Therefore, in one embodiment the present invention provides thermally stable polymers comprising resorcinol arylate polyester chain members as typically illustrated in the structural moiety of Formula (III) wherein R and n are as previously defined:

Previous interfacial methods for preparing polyesters comprising resorcinol arylate chain members typically provide polymers with poor thermal stability and uncontrolled molecular weight. The present inventors have discovered that a primary reason for poor thermal stability is the presence of anhydride linkages in the backbone of the polyester chain. Typical anhydride linkages are illustrated in the structural moiety of Formula (IV), wherein R and n are as previously defined. Such anhydride linkages link at least two mers in a polymer chain and may arise through combination of two isophthalate or terephthalate moieties or mixtures thereof, although it is to be understood that anhydride linkages in polymers comprising resorcinol arylate chain members may arise through combination of any suitable similar dicarboxylic acid residues or mixtures of suitable dissimilar dicarboxylic acid residues present in a reaction mixture.

Although the invention is not limited by theory, it is believed that the anhydride linkage represents a weak bond in the polyester chain, which can break under thermal processing conditions to produce shorter chains terminated by acid end-groups. These acid end-groups, in turn, may accelerate the hydrolysis of the arylate moiety, generating additional carboxyl and hydroxyl end-groups, and further contributing to the molecular weight degradation, and loss in other desirable properties. Anhydride linkages may arise through several mechanisms. In one mechanism a carboxylicacid chloride may be hydrolyzed to carboxylic acid when the esterification reaction is run at high pH. The carboxylic acid or corresponding carboxylate may then react with another carboxylic acid chloride to yield an anhydride linkage.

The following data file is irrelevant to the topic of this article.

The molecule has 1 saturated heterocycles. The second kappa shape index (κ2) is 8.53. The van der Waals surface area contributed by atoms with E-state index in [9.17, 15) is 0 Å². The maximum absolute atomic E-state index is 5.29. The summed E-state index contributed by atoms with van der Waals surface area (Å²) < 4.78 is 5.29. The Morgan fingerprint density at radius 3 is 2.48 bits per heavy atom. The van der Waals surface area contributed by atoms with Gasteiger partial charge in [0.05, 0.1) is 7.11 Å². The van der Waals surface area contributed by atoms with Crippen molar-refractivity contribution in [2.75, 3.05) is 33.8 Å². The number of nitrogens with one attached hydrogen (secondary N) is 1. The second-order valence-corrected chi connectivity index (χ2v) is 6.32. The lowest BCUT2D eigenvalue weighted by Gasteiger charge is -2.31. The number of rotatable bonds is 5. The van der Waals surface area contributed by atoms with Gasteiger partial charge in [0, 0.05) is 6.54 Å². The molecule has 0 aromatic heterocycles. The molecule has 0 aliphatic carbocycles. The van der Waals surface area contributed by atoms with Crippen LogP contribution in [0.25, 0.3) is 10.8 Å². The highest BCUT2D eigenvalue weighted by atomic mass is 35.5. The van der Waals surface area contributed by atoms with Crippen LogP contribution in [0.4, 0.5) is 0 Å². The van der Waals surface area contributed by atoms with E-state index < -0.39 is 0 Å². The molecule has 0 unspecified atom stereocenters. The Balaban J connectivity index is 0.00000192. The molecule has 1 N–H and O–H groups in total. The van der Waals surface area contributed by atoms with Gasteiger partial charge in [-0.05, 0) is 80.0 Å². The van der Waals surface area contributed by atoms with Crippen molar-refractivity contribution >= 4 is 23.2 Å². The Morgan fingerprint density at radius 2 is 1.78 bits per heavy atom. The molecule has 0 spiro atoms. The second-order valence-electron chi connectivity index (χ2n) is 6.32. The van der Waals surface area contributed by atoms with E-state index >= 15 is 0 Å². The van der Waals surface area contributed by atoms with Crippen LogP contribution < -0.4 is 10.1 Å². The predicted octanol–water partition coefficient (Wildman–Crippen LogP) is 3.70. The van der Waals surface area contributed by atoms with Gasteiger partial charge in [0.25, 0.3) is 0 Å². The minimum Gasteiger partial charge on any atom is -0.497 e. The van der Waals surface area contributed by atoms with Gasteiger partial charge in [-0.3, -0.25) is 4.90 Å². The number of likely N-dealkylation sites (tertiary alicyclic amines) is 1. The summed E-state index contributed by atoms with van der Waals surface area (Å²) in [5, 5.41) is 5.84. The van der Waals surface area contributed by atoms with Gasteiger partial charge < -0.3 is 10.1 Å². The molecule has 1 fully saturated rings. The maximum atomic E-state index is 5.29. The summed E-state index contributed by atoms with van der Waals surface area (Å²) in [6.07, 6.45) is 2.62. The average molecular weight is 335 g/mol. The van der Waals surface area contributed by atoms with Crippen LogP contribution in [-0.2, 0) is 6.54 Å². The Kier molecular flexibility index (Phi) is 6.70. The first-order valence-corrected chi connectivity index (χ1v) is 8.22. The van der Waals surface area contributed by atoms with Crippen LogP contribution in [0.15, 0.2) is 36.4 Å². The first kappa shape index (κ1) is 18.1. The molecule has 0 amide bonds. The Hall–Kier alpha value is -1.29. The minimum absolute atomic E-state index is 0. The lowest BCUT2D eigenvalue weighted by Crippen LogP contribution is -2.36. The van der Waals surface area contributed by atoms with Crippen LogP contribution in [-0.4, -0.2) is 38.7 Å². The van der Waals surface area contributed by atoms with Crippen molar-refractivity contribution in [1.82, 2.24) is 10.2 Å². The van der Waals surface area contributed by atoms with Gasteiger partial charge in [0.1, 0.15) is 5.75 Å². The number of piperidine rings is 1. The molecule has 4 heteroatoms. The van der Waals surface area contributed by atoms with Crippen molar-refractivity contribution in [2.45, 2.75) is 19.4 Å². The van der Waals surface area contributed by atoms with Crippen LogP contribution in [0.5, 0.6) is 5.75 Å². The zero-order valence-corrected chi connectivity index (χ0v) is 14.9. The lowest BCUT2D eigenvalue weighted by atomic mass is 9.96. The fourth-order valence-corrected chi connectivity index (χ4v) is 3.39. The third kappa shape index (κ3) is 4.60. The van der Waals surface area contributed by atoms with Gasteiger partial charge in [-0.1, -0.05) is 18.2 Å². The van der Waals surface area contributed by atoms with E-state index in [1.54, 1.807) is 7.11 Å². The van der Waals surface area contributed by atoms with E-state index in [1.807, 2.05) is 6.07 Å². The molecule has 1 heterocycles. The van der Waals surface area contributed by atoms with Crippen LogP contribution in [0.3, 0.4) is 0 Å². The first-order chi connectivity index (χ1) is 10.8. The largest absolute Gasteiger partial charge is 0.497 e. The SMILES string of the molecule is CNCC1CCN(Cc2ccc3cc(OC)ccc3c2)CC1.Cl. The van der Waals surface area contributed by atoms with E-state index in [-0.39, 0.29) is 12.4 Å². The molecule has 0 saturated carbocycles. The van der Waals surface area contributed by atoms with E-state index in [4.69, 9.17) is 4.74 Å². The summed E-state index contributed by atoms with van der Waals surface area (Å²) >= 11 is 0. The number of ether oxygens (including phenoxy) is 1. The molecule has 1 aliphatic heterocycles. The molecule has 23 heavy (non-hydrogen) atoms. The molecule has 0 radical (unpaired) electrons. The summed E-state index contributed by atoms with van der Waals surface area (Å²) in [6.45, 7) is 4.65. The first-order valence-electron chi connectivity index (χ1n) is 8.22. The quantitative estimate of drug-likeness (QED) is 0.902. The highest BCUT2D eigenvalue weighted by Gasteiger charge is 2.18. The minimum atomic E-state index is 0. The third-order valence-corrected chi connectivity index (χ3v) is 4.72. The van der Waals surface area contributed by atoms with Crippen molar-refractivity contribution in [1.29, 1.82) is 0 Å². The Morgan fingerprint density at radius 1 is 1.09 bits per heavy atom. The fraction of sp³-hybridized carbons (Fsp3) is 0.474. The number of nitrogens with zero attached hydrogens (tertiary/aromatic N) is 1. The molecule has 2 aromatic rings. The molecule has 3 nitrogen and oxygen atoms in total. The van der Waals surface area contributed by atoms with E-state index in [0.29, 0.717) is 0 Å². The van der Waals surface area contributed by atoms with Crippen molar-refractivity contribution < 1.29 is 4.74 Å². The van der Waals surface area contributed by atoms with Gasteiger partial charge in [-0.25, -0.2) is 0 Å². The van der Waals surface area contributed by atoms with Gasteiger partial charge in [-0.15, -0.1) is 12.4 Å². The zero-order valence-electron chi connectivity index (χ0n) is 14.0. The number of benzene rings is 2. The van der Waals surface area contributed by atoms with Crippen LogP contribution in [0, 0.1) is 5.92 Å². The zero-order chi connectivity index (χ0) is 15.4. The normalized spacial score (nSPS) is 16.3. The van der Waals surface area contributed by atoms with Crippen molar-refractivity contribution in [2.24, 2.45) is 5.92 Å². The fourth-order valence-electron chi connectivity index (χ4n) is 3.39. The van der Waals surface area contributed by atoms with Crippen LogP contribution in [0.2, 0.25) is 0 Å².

Anhydride linkages may be detected by means known to those skilled in the art such as by 13C nuclear magnetic resonance spectroscopy (NMR). For example, resorcinol arylate polyesters comprising dicarboxylic acid residues derived from a mixture of iso- and terephthalic acids typically show 13C NMR resonances attributed to anhydride at 161.0 and 161.1 ppm (in deuterochloroform relative to tetramethylsilane), as well as resonances for the polymer carboxylic acid and hydroxyl end-groups. After thermal processing (for example, extrusion and/or molding), the polymer molecular weight decreases, and the anhydride resonances typically decrease, while those of the acid and hydroxyl end-groups typically increase.

Anhydride linkages in polymers comprising resorcinol arylate polyester chain members may also be detected by reaction of polymer with a nucleophile, such as a secondary amine. For example, resorcinol arylate polyesters comprising dicarboxylic acid residues derived from a mixture of iso- and terephthalic acids can be dissolved in a convenient solvent, such as dichloromethane, and treated with a secondary amine, such as dibutylamine or diisobutylamine, for several minutes at ambient temperature. Comparison of the starting polymer molecular weight to that after amine treatment typically shows a decrease in molecular weight which can be correlated with the corresponding decrease observed under typical thermal processing conditions. Although the invention is not meant to be limited by theory, it is believed that nucleophiles, such as secondary amine and phenolic, attack anhydride linkages (as opposed to ester linkages) selectively under the reaction conditions. The decrease in molecular weight upon reaction with amine nucleophile is therefore an indication of the presence of anhydride functionality in the polymer.